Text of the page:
The most expensive yogurt per oz/serving is the Fairlife yogurt that was strained very thick, using coffee filters. It had a creamy texture, but tasted bland or watery, much like a skim milk yogurt. The coffee filters also produced the clearest whey.

Next was the cold start Fairlife unstrained yogurt, producing a creamy texture with a moderately thick consistency, between Greek and traditional style thickness. It tasted bland, watery, much like a skim milk yogurt, even though sugar and vanilla extract were added.

The least expensive option is the Costco 2% milk yogurt, strained with the EuroCuisine strainer, that made a reasonably thick yogurt, which is worth the cost, and 30 minutes waiting for your milk to heat and cool down. It also won the taste test over Fairlife milk yogurt, having a better taste, with depth, flavor, and body.

If you are lactose intolerant, your best option is to use Fairlife milk and make your yogurt, as doing this will still be less expensive than purchasing a specialty yogurt. You can use dairy milk to make a lactose free yogurt by incubating it for 15-24 hours, in which all the lactose is consumed, leaving a very tart, tangy yogurt. Using Fairlife can give you a milder yogurt that is lactose free.


0 Oven Dried Cherries & Bonus Simple Syrup!

I had a bumper crop of cherries this year! After enjoying several handfuls of fresh cherries and making a couple of Fresh Cherry Cobblers, making a syrup for Cherry Lime Ricky's, I needed some ways to preserve the rest of the cherries.

Freezing: I took half of the cherries, washed, pitted, and froze them on a plastic wrapped cookie sheet in a single layer. After freezing, I put them into freezer Ziploc bags. These cherries will be used for smoothies, cobblers, and other desserts.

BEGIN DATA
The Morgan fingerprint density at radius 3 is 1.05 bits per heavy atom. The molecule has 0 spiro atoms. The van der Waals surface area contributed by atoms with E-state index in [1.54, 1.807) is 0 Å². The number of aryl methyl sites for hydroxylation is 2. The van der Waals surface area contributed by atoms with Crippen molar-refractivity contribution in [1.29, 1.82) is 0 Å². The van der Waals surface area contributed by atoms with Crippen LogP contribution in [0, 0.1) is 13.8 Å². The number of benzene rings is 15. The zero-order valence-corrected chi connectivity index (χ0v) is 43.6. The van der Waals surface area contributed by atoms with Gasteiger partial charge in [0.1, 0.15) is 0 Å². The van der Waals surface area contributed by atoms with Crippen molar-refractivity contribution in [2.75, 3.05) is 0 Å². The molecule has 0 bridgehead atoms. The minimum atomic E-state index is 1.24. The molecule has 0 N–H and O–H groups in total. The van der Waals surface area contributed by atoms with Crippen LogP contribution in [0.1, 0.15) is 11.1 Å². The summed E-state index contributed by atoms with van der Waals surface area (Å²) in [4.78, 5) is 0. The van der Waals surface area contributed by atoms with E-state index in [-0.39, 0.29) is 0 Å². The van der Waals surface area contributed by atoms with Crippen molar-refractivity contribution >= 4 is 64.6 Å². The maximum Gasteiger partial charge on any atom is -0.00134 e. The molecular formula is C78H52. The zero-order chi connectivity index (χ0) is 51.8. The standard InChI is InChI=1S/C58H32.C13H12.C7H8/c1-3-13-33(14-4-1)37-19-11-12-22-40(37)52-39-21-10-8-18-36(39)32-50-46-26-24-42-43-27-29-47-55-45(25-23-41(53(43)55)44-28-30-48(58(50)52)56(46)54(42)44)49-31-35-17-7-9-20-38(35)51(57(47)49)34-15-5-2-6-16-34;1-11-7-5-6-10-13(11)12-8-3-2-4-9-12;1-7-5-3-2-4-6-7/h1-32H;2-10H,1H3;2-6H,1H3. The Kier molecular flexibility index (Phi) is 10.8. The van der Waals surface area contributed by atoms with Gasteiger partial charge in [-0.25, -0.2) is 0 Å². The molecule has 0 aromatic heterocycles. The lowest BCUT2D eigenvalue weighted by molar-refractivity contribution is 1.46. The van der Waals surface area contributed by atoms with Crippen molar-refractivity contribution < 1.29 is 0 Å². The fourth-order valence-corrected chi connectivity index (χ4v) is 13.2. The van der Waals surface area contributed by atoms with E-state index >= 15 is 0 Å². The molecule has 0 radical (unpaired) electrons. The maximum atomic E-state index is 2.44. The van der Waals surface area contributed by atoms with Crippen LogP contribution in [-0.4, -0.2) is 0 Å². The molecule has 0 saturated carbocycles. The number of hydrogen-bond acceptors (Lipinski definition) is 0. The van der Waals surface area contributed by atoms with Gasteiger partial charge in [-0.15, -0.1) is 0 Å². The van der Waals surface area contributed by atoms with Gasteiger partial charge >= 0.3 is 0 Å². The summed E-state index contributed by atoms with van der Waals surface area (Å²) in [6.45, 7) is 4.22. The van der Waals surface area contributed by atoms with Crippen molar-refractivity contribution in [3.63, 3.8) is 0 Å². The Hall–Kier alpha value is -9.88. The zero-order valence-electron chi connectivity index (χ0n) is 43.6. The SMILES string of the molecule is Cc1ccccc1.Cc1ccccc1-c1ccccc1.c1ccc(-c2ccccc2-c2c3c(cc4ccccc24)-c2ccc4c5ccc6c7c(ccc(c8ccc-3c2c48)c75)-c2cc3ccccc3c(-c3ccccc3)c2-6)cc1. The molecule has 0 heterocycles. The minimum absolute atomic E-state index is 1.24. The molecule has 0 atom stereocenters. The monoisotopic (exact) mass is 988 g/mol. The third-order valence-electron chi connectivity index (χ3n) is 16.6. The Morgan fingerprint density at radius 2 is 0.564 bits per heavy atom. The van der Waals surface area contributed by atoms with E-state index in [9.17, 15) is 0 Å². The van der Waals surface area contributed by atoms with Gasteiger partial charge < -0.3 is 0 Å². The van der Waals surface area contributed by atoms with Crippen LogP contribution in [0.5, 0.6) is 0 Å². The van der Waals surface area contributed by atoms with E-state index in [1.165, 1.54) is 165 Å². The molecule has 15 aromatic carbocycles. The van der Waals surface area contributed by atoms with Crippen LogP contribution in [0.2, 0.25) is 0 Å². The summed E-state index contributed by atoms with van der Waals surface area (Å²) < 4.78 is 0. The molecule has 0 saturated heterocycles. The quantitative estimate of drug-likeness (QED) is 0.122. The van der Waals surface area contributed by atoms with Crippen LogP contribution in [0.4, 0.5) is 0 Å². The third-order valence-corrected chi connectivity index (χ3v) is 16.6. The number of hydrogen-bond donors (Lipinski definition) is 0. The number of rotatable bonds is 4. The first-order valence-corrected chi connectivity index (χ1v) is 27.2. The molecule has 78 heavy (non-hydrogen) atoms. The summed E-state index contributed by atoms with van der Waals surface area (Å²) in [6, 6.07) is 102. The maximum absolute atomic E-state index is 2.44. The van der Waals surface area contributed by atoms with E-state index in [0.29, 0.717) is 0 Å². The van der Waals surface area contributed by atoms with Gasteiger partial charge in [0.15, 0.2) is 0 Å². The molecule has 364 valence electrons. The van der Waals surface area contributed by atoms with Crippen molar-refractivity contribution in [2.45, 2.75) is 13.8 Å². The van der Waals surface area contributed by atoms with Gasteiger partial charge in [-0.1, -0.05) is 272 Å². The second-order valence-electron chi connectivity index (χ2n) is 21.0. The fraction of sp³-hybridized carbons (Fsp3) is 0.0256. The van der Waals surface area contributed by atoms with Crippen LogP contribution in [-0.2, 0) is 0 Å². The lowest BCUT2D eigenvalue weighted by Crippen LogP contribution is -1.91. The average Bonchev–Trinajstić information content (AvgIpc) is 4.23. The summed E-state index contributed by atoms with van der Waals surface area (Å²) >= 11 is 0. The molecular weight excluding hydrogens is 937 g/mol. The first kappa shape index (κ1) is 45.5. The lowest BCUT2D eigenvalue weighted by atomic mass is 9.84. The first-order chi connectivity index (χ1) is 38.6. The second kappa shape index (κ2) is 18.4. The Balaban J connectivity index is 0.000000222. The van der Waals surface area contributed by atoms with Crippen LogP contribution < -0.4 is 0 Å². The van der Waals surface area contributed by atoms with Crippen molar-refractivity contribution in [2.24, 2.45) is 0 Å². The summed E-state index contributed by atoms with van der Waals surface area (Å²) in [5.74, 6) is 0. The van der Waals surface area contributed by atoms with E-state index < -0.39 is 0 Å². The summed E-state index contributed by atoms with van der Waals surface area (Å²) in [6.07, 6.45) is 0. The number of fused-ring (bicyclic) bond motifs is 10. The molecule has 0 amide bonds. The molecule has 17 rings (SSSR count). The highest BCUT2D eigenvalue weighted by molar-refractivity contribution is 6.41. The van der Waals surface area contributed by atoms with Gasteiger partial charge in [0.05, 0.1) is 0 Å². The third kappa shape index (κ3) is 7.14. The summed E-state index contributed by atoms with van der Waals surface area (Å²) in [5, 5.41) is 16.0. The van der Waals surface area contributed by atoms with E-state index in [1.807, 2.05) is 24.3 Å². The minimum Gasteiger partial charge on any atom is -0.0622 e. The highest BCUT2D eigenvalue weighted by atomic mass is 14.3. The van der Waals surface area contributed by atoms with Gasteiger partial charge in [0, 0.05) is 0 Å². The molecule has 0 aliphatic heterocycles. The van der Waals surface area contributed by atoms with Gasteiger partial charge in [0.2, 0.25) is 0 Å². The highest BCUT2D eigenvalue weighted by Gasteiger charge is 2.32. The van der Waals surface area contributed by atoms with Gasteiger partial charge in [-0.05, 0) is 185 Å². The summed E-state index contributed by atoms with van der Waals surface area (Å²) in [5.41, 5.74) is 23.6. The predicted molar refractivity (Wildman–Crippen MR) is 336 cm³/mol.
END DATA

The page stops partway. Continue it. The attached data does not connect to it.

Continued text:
Drying: I took the other half and tried my hand at drying them. Dried cherries are amazing tossed into a salad, homemade yogurt, in your morning cereal, or in a homemade granola.

I don't have a dehydrator, but I do have a convection oven with a dehydrating setting. If your oven temp starts at 200°F, you can try drying your cherries at this temp.

This method not only dries your cherries, but you can get a simple syrup as well! Use your syrup in your favorite cocktail drink, Coke, lemonade, Lime Ricky, spritzer, salad dressing, or sweetener for iced tea. One pound of cherries will give you about 1/2 cup of syrup.

First, pit your cherries. I love using Progressive's cherry pitter, to do 4 cherries at a time. There are about 25% of the cherries that still have pits attached, but are easily removed.

Next, weigh your cherries. I like to cover my OXO Good Grips digital scale with a plastic bag for easy clean up. I love that you can pull out the display if you are using a large bowl and that it lights up. I am using Rubbermaid's 6 qt clear square food storage container to weigh and store in the fridge.